texas man wrote:I agree that LST is making an admirable effort, but there is a lot of unknown data, and it has to be looked at in context. The LST data is really more reflective of the markets than the schools. I think it is more valuable to look at the salary ranges in the location you plan on working. My starting salary in Lubbock would be very different from Dallas/Ft. Worth or Austin (assuming, of course, a similar position in each city).
I think your explanation of the data is flawed.
Assuming your explanation is correct that the salary data reflects the different markets of the respective schools you, it doesn't explain the clear differences between STCL and Houston or SMU and TW. Those schools respectively share markets yet their salary data is very different. Clearly, something other than "primary market" is influencing the data. Furthermore, Houston and DFW aren't all that different as legal markets yet STCL and SMU have different salary data as do Houston and TW. LST clearly reflects more than just the markets of the schools. At best, your theory only explains part of the difference between the TTU SOL salary data and any of the other schools.
I'm also left questioning the accuracy of your explanation on a different level. You've stated multiple times on TLS that Dallas is the primary destination for TTU SOL grads (followed by Lubbock and Austin). If TTU SOL grads are going to DFW and Austin and securing the same types of jobs as similarly qualified STCL, TW, UH and SMU grads, the data at the 75th percentile probably shouldn't be as different as it is. I don't expect the 75th percentiles to be exactly the same but the difference between TTU SOL and the other four schools at the 75th percentile is too significant to overlook.
Your explanation that the salary data reflects pay differences in different markets makes sense at the 25th percentile and median of the data. But if Dallas and Austin are two of the three major destinations for TTU SOL grads and TTU SOL grads are competing on even footing with TW, UH, and SMU grads, the 75th percentile data from TTU SOL should probably be much closer to those other schools. Something isn't adding up here.
Well, at least we’ve made some progress; this is really just one point in contention (and I don’t think we actually disagree).
As you bolded above, I said that the data is “really more reflective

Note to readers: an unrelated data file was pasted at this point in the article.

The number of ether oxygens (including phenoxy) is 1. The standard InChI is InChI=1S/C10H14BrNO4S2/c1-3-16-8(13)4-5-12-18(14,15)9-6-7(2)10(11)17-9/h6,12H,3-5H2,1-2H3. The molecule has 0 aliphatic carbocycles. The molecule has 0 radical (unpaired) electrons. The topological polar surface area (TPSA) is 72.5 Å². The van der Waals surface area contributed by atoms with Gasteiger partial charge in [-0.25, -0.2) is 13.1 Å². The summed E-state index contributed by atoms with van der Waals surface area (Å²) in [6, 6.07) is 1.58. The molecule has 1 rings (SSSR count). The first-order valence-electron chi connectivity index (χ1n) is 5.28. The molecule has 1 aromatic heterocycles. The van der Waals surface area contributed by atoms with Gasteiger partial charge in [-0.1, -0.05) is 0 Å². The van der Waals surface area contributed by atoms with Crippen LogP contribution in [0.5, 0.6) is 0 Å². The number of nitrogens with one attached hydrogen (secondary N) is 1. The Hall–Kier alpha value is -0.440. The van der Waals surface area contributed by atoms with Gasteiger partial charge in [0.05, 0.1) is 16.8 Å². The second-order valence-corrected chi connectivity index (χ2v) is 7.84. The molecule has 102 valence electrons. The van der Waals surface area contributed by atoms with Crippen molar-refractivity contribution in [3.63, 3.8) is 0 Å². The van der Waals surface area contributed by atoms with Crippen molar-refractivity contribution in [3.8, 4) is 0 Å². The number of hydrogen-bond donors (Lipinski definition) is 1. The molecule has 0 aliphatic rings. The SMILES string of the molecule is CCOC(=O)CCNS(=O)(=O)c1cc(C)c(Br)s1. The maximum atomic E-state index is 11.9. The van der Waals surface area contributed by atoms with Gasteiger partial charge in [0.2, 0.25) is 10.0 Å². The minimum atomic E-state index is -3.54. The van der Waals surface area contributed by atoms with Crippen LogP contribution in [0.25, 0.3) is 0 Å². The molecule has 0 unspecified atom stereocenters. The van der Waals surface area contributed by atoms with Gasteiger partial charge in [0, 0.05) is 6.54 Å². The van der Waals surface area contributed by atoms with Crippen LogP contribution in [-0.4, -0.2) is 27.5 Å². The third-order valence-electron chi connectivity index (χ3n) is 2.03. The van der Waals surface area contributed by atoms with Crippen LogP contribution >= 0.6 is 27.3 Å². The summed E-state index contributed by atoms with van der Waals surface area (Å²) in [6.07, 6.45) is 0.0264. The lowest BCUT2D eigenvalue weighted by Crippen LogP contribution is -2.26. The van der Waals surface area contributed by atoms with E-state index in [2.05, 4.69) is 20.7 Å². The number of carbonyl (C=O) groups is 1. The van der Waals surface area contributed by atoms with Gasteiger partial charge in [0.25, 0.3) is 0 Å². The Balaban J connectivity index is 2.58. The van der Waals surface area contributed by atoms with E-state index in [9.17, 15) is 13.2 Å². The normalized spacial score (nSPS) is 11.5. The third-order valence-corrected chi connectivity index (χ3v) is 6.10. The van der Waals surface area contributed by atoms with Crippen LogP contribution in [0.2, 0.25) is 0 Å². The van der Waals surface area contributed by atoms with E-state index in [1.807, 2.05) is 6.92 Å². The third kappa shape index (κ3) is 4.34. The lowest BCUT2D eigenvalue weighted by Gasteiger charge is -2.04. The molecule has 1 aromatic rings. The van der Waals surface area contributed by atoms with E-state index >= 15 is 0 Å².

of the markets than the schools.” I didn’t say that the data is only
reflective of the markets and not the schools. I agree with you that “LST clearly reflects more than just the markets of the schools.” It’s also important (when evaluating salary data) to look at the percentage of grads that move on to big, mid-sized, and small firms from each school. Like you’ve pointed out, the NLJ250 could be used as a rudimentary measuring stick for big firms (these percentages will probably move up if you include the NALP firms). It could be true that 25% or more of the grads from SMU are hired by NALP firms. It might also be true that 25% of UH grads are hired by NALP firms (but this is less likely compared to SMU). It is also true that Dallas and Houston are large legal markets, and each of these schools feed a majority of their grads to their respective markets. I think it’s also true that less than 25% of TT and STCL grads are getting jobs at the NALP firms (so the 75% salary number is reflective of the salaries of the mid-sized firm jobs that TT/STCL grads are getting).
Now look at UNM. (We could look at LST for the data (46.8% reported), but I’ll use the USNWR data since it’s more recent and hopefully more complete.) UNM’s median private sector starting salary is $50K. TT’s is $82.5K. STCL’s is $92.5K. UH’s is $100K.
The difference here is based on how these schools place in their respective markets—these numbers reflect mid-sized firm salaries in their markets. The mid-size salary range is different in Houston than Austin, Lubbock or Albuquerque. It looks like UH is on the upper end and STCL is on the lower end. TT’s is reflective of the Lubbock salary (or the lower end of Austin’s mid-size salary).
This explanation might have been unnecessary, but there is a stark difference between LST’s data and USNWR's data for the medians—TT’s median on USNWR is higher than their 75% on LST. At 75%, TT’s number is probably reflective of the mid-size salary range in DFW (because of the higher starting salaries for mid-size in DFW and the fact that a higher percentage of TT grads go to DFW), and STCL's is reflective of that range in Houston.
Here is a hypothetical breakdown of where TT grads might go:
10%: San Antonio
5%: El Paso
(Keep in mind that DFW could be the destination of less than 25% of grads, still more than any other city, but I think that’s unlikely.)
With this breakdown, I think that the numbers could easily make sense (less sense using the LST data—I think this is due to lack of data reported).
The numbers are simply a reflection of what markets a school’s grads go to, what percentage of those grads work in the private sector, and the percentage of those that are competitive for big/mid-sized/small firm jobs in those markets.
Also, I never said that TT grads are competing on even footing with UH, SMU, or TW. This is really more dependent on where you are in your class.
So, as I’ve said in the previous posts, if I want to work in Austin at a mid-sized firm, I’ll look at the salaries for those firms. The same for DFW, San Antonio, or Lubbock. To be competitive for jobs at big law firms, I’ll probably need to be in the top 10% of my class. I hope this makes sense.